Schizophrenia Research 11/2013; · 4.43 Impact Factor
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    ABSTRACT: A standard measure to assess and predict violence is important for psychiatric services. No prospective study has examined the history of violence and heterogeneity of violence in predicting specific types of violence among inpatient with schizophrenia. This study aimed to prospectively examine the accuracy of prediction of types of violence using the Chinese modified version of Violence Scale (VS-CM) among inpatients with schizophrenia based on their past history of violence and the real occurrence of violence during hospitalization. A prospective cohort study design. A total of 107 adult patients with schizophrenia spectrum disorders, consecutively admitted to an acute psychiatric ward of a university hospital in Taiwan, were recruited. In addition to data about demographics and clinical illness, count records of the history of violence within one month prior to admission by interview and the actual occurrence of violence during the whole course of hospitalization by participant observation were collected using the VS-CM. Multivariate logistic analysis and area under the Receiver Operating Characteristic curve (AUC) analysis were applied to examine the predictive ability of the VS-CM. A patient's history of violence assessed by the VS-CM predicted the actual occurrence of violence during hospitalization with the Odds Ratio of 17.5 (p=0.001). The predictive accuracy of the VS-CM had high sensitivity (97.0%), moderate positive predictive value (71.4%), and high negative predictive value (87.5%); however, the specificity was relatively low (35.0%). The AUC was 79.5% using the total scale of the VS-CM and 70.7-74.5% using the subscales in predicting corresponding types of violence. The VS-CM is a valid and reliable measure of potential violence. It can be applied to assess and predict specific types of violence among inpatient with schizophrenia.
    International journal of nursing studies 07/2013; · 1.91 Impact Factor
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    ABSTRACT: Patients with schizophrenia perform significantly worse on emotion recognition tasks than healthy participants across several sensory modalities. Emotion recognition abilities are correlated with the severity of clinical symptoms, particularly negative symptoms. However, the relationships between specific deficits of emotion recognition across sensory modalities and the presentation of psychotic symptoms remain unclear. The current study aims to explore how emotion recognition ability across modalities and neurocognitive function correlate with clusters of psychotic symptoms in patients with schizophrenia. 111 participants who met the DSM-IV diagnostic criteria for schizophrenia and 70 healthy participants performed on a dual-modality emotion recognition task, the Diagnostic Analysis of Nonverbal Accuracy 2-Taiwan version (DANVA-2-TW), and selected subscales of WAIS-III. Of all, 92 patients received neurocognitive evaluations, including CPT and WCST. These patients also received the PANSS for clinical evaluation of symptomatology. The emotion recognition ability of patients with schizophrenia was significantly worse than healthy participants in both facial and vocal modalities, particularly fearful emotion. An inverse correlation was noted between PANSS total score and recognition accuracy for happy emotion. The difficulty of happy emotion recognition and earlier age of onset, together with the perseveration error in WCST predicted total PANSS score. Furthermore, accuracy of happy emotion and the age of onset were the only two significant predictors of delusion/hallucination. All the associations with happy emotion recognition primarily concerned happy prosody. Deficits in emotional processing in specific categories, i.e. in happy emotion, together with deficit in executive function, may reflect dysfunction of brain systems underlying severity of psychotic symptoms, in particular the positive dimension.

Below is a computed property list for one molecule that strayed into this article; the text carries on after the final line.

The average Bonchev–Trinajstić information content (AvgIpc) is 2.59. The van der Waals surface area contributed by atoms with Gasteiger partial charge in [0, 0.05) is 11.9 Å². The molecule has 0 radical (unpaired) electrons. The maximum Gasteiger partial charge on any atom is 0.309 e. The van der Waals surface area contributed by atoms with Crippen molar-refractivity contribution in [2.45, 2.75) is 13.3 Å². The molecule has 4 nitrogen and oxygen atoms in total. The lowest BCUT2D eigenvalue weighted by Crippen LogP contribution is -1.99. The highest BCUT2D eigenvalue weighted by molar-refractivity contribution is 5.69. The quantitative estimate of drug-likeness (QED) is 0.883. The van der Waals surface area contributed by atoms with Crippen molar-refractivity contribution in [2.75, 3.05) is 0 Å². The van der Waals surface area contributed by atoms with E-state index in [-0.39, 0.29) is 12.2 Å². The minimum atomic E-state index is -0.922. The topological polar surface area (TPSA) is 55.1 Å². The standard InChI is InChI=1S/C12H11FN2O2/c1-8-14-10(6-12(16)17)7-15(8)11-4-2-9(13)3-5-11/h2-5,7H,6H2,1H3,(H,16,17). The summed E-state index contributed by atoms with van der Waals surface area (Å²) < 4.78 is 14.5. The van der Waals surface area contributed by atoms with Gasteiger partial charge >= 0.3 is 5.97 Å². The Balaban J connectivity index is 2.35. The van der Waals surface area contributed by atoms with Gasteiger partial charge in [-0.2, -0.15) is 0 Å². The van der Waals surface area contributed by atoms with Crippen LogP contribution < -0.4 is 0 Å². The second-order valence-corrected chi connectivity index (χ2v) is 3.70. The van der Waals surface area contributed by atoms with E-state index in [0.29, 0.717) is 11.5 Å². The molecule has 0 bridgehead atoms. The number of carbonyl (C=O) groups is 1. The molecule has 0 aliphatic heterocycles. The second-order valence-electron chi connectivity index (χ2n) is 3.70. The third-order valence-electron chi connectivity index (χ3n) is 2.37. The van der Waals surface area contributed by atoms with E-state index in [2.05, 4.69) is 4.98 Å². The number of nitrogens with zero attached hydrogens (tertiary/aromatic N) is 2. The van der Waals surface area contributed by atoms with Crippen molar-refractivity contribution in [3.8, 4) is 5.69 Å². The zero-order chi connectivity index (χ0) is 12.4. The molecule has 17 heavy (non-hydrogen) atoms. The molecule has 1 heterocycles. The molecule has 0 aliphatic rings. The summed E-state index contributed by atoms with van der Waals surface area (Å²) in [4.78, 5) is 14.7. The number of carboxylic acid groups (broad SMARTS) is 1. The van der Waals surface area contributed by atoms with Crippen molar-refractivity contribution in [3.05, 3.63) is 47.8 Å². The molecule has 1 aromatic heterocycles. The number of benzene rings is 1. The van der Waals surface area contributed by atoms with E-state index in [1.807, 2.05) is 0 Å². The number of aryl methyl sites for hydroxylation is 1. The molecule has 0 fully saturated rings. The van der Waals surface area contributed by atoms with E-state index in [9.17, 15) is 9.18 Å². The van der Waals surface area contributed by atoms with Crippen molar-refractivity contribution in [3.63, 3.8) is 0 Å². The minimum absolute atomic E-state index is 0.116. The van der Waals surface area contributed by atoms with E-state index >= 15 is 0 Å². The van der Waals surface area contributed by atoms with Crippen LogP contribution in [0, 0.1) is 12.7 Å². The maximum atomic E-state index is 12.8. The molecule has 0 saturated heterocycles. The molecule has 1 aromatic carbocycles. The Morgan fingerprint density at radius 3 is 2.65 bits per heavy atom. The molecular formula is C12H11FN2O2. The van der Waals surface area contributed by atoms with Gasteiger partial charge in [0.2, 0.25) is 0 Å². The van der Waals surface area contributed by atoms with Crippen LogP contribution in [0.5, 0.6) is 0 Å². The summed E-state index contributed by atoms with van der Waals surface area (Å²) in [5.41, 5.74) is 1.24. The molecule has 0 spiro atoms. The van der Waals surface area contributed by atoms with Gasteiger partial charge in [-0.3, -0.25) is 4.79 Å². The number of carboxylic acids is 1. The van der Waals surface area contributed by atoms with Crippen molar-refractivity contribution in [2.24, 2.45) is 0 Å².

PLoS ONE 06/2013; 8(6):e66571. · 3.53 Impact Factor